Wednesday, November 2, 2011

Top 10 Chevys Of All Time

To commemorate Chevrolet’s 100th anniversary, Kelley Blue Book has named the Top 10 Chevys of All Time. Formed in November 1911 by pioneering automotive businessman William C. Durant and his then-partner, famed Swiss racing driver and engineer, Louis Chevrolet, the most successful division in General Motors history is celebrating its 100th year in operation. took a look back at the 10 most-influential and important vehicles that shaped the enduring legacy of the brand that made the bowtie famous.

1912 Chevrolet Series C Classic Six: The first step in establishing one of America’s most iconic brands was introduced in 1911 and went on sale the following year. The first Chevrolet model was priced at a then-hefty $2,150, which put it well out of the reach of blue-collar workers who barely earned that much as their annual wages.
1916 Chevrolet 490: The 1916 490 was intended to go head-to-head with Ford’s incredibly popular Model T. It got its name from its base price – $490 – a figure that not coincidentally was $5 less than that of its prime rival.
1929 Chevrolet with Stovebolt-Six Engine: Equipped with the legendary “stovebolt” six-cylinder engine, the 1929 Chevrolets offered two more cylinders than Ford’s “four-banger” and established the brand as Ford’s key competitor.
1936 Chevrolet Suburban Carryall: Recognized by most automotive historians as the first-ever sport utility vehicle, the 1936 Chevrolet Suburban Carryall combined a station-wagon body style with a half-ton truck chassis to create a new market segment that’s still going strong after more than 75 years.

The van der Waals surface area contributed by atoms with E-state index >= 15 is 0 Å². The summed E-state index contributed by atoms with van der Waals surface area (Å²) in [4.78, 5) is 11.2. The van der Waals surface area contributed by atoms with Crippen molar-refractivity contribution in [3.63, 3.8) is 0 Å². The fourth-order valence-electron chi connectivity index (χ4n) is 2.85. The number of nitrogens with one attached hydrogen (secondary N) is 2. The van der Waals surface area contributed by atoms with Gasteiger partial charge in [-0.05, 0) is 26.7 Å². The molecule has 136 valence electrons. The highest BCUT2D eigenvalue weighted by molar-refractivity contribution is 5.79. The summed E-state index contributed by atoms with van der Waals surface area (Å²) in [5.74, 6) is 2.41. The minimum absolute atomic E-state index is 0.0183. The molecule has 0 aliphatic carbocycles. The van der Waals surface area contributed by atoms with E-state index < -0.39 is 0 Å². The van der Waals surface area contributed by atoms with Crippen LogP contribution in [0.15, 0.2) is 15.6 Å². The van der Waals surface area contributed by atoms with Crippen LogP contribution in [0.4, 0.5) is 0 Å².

1948 Chevrolet Series 3100 Pickup: The 1948 Chevrolet Series 3100 Pickup set the stage for Chevy’s modern-day pickups by introducing a new level of unexpected interior creature comforts, like a full three-across adjustable bench seat in place of the old trio of individual fixed-position perches, inside door locks, “Four-fold” ventilation and an accessory AM radio.
1955 Chevrolet with Turbo-Fire V8: The 1955 Chevrolet line ushered in both the now-iconic 1955-1957 “Tri5” era and the spectacularly successful and incredibly long-lived small-block V-8 engine. The introduction of the new Turbo-Fire V8 option helped Chevy sell more than 1.7 million units that pivotal year.
1963 Corvette Sting Ray: Arguably the greatest and unquestionably one of the most desirable models of all time, the 1963 Chevrolet Corvette Sting Ray was a rolling revelation in style and technology that has influenced the look and feel of every successive generation.
1960-1969 Chevrolet Corvair: Created in response to the increasing threat posed by imports – notably the Volkswagen Beetle – the Chevrolet Corvair also was meant to counter the arrival of new downsized domestics like the Ford Falcon and Plymouth Valiant. Though many car reviewers liked Chevy’s innovative approach to small-car design, Ralph Nader’s devastating “Unsafe at Any Speed” killed the car’s reputation.
1967-69 Chevrolet Camaro: With the Ford Mustang galloping out of the blocks at a record sales pace, Chevy responded by introducing its own brand of pony car, the now legendary Camaro. Although it shared some platform mechanicals with the upcoming Chevrolet Nova, the Camaro’s aggressively refined exterior styling set it well apart from its compact kin.
2011 Chevrolet Volt: Coupling knowledge gained from GM’s pioneering EV1 electric car program in the 1990s, engineers on the Volt development team managed to bring this sleek four-passenger liftback sedan from an auto show concept to full production status in less than four years.